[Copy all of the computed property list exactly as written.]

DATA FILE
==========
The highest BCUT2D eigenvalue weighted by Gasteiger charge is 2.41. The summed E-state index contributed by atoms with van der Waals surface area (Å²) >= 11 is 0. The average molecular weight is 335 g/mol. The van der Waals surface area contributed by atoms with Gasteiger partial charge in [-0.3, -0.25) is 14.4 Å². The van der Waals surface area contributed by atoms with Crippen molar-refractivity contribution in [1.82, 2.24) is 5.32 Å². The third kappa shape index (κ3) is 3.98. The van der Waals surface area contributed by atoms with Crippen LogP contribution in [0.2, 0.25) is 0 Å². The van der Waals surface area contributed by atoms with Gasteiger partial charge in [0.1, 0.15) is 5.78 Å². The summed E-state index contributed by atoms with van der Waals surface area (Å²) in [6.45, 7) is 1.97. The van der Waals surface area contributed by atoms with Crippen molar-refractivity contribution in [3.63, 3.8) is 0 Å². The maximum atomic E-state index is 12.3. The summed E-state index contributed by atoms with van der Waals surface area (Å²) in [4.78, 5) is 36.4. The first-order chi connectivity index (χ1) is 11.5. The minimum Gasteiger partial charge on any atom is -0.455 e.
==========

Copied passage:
The highest BCUT2D eigenvalue weighted by Gasteiger charge is 2.41. The summed E-state index contributed by atoms with van der Waals surface area (Å²) >= 11 is 0. The average molecular weight is 335 g/mol. The van der Waals surface area contributed by atoms with Gasteiger partial charge in [-0.3, -0.25) is 14.4 Å². The van der Waals surface area contributed by atoms with Crippen molar-refractivity contribution in [1.82, 2.24) is 5.32 Å². The third kappa shape index (κ3) is 3.98. The van der Waals surface area contributed by atoms with Crippen LogP contribution in [0.2, 0.25) is 0 Å². The van der Waals surface area contributed by atoms with Gasteiger partial charge in [0.1, 0.15) is 5.78 Å². The summed E-state index contributed by atoms with van der Waals surface area (Å²) in [6.45, 7) is 1.97. The van der Waals surface area contributed by atoms with Crippen molar-refractivity contribution in [3.63, 3.8) is 0 Å². The maximum atomic E-state index is 12.3. The summed E-state index contributed by atoms with van der Waals surface area (Å²) in [4.78, 5) is 36.4. The first-order chi connectivity index (χ1) is 11.5. The minimum Gasteiger partial charge on any atom is -0.455 e.